The ferry was fairly modern... and quick! During the sail, they showed a low budget "Bongowood" film, which, as far as I could make out, was about a man who thinks he's turned into a goat. It was definitely a comedy, judging by the facial expressions and the dramatic hand gestures... and the way the entire ferry occasionally exploded into laughter. Other than that, the dialogue and plot was lost on me.
Once landed, with the help of my little blue dot, I was able to make my way to the Shaba Boutique Hotel. I had had my eye on this little gem for months and I couldn't wait to be a part of it. I think it was the vibrant yellows and blues, and the "Sultan meets Greek" design that really lured me in. My hotel is quite centrally and their description boasts a wine bar... but I have yet to find this!!! Stay tuned... because if there's a wine bar, I'm bound to find it...
Stonetown is a labyrinth of narrow alleys, winding their way through the charm of the historical old stone buildings, shops, courtyards and markets. You could definitely get lost here, led by the enchantment of what's down the next alley.
I stopped in a Lukmann Restaurant, due to its reputation of being one of the top places to serve Zanzibari food. It seems others had read the same online reviews, as the place was absolutely heavin' with locals and tourists alike. It took awhile to get service at the crowded counter, but when it finally came to my turn, I ordered the rice, a vegetable curry and chapati. Delicious... but way too much, and quite a heavy meal for a quick lunchtime snack in the heat.
Back at the hotel, I intended to lie down for a short nap... and woke up 20 hours later. It's true when they say, "you must have needed the sleep!" Wowza...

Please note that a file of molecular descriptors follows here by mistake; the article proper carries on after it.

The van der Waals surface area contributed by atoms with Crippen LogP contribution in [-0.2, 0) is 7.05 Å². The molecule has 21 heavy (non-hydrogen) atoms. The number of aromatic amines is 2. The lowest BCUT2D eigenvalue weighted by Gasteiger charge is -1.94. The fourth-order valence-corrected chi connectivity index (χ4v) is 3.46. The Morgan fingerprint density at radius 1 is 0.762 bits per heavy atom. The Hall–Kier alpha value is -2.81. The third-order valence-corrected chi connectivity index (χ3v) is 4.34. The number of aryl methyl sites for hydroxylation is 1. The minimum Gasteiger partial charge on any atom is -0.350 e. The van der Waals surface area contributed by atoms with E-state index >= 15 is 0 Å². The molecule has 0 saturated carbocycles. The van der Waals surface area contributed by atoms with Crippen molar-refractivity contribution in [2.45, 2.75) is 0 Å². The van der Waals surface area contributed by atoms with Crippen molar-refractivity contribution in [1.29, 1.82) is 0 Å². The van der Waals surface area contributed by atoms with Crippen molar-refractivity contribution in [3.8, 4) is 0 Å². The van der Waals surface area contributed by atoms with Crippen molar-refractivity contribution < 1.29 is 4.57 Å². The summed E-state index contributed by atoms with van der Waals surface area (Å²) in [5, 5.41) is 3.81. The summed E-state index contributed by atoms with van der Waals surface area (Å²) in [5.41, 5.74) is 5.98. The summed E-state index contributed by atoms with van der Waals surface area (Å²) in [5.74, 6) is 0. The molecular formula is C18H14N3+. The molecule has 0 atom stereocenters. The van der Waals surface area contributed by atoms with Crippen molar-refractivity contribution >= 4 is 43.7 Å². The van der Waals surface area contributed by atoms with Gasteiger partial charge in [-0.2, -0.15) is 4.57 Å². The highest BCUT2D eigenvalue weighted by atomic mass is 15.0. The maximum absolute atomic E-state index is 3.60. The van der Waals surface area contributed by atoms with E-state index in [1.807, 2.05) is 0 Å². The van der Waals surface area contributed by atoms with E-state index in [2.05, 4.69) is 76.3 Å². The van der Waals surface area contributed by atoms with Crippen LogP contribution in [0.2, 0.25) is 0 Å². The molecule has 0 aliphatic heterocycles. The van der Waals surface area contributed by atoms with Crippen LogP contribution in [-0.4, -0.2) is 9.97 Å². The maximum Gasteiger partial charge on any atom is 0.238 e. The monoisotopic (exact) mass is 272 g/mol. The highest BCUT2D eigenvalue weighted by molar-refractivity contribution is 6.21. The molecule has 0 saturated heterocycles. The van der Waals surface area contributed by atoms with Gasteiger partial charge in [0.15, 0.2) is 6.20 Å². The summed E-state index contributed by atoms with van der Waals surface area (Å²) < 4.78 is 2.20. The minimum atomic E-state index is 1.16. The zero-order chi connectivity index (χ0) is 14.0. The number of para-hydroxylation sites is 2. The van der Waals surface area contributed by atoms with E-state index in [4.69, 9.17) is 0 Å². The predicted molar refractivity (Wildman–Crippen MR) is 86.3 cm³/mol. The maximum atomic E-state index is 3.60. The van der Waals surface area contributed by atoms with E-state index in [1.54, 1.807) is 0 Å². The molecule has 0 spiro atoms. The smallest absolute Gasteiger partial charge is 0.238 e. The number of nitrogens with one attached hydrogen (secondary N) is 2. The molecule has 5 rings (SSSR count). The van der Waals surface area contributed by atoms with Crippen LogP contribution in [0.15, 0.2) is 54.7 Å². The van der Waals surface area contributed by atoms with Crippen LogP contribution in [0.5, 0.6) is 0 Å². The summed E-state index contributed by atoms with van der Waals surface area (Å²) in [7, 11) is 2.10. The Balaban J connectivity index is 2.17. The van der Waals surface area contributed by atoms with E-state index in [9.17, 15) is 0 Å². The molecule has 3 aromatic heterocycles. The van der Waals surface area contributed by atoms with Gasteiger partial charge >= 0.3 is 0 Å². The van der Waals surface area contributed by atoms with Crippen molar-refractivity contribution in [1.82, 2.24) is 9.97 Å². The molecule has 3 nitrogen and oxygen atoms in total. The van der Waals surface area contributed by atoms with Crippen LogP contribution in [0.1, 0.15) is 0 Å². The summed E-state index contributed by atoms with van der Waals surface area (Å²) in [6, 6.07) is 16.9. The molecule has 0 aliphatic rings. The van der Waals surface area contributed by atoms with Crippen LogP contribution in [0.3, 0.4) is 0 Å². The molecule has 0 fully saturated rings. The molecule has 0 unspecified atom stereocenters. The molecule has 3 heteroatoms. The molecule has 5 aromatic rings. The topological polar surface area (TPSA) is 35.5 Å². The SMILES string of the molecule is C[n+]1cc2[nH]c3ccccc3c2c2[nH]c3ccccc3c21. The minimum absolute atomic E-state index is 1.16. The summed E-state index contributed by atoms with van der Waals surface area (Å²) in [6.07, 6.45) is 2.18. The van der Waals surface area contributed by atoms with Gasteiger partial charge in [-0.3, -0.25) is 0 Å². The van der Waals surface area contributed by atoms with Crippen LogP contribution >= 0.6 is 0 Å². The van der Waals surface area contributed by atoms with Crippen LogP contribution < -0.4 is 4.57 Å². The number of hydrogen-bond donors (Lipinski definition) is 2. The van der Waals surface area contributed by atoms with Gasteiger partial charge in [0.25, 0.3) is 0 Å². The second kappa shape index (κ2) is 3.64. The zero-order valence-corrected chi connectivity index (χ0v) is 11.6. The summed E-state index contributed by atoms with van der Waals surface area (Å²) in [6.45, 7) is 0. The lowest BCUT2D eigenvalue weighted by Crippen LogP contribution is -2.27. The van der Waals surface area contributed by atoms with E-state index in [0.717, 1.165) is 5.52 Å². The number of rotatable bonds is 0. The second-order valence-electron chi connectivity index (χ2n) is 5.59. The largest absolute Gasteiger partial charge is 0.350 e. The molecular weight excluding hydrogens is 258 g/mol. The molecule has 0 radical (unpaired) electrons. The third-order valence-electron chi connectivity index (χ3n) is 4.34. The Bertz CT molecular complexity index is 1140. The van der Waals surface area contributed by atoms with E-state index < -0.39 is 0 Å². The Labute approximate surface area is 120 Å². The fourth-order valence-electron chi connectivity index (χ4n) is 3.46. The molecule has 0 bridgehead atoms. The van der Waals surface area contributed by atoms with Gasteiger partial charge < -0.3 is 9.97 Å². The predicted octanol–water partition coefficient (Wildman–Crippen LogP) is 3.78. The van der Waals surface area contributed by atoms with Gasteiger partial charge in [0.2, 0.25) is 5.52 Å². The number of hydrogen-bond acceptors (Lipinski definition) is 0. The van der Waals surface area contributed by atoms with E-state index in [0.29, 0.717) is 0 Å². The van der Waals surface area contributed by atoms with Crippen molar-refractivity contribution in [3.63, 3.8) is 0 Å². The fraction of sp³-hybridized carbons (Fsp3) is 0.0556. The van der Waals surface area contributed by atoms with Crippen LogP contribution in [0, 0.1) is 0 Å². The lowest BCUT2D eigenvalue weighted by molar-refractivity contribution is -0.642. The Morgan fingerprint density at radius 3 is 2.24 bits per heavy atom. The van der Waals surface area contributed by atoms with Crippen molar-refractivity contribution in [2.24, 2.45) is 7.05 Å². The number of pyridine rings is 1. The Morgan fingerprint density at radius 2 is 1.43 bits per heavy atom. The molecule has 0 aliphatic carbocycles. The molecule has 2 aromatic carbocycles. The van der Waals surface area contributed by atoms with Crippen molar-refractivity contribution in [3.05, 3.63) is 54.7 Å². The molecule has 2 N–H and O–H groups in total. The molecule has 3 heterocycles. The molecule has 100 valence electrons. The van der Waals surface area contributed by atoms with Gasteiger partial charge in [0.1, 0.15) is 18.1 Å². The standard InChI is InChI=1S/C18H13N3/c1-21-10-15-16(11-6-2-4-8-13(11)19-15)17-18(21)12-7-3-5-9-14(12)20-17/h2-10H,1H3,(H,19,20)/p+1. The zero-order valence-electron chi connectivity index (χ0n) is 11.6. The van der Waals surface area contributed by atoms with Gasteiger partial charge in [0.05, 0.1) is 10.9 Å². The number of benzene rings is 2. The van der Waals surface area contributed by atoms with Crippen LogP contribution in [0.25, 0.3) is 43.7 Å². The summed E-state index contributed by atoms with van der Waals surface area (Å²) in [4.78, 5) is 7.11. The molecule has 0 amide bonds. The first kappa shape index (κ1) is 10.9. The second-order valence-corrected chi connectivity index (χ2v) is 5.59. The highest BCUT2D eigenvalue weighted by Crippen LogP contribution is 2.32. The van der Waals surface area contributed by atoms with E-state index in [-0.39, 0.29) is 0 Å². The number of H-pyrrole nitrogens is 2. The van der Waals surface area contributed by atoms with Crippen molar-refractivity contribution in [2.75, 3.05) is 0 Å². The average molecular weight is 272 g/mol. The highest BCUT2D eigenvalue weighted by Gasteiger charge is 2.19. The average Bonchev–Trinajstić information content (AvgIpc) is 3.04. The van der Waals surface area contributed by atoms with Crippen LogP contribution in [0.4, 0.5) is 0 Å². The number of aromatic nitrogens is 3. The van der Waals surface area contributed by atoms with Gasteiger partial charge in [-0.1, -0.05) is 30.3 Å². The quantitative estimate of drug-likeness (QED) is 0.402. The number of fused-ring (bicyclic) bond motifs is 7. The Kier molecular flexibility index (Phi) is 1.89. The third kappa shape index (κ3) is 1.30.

So... despite the knee pain and the exhaustion, I signed up for another Guru Walk tour.
His name was Fadhil and he showed up at The Shaba Boutique at exactly 9am. He was a bit of a lugubrious man. He lacked confidence and seemed content with a character built from eternally playing the victim. A bit of a downer, actually.
Nonetheless, Fadhil and I set off into the tangled maze of Stonetown, Zanzibar and I was keen to learn as much about the area as I could. I was a little concerned about my knee, but it was feeling a bit better, after a full day of rest.
Interesting facts about Zanzibar:
Known popularly as the “Spice Island,” Zanzibar was once a hub of the spice trade in the Indian Ocean.
Stone Town is one of the oldest living Swahili towns in East Africa AND a UNESCO World Heritage Centre.
Around 600.000 slaves are estimated to have been sold through Zanzibar between 1830-1863. Human beings and spices became the biggest trades to the far-middle East and Europe.
Freddy Mercury was born here!
Fadhil and I wandered throughout the town, past the Old Fort, the House of Wonders, the people's palace, Freddy Mercury's house, Forodhani Park...
The history was fascinating, a true multicultural melting pot of culture. Swahili, Arabs, British, Indian, Portuguese...
The Stonetown feature that really captivated me were the giant doors. These massive teak or mahogany structures grace the front of almost every significant building. Each door is unique with their intricately carved patterns, and each one is specifically crafted to social position, religious beliefs and occupation.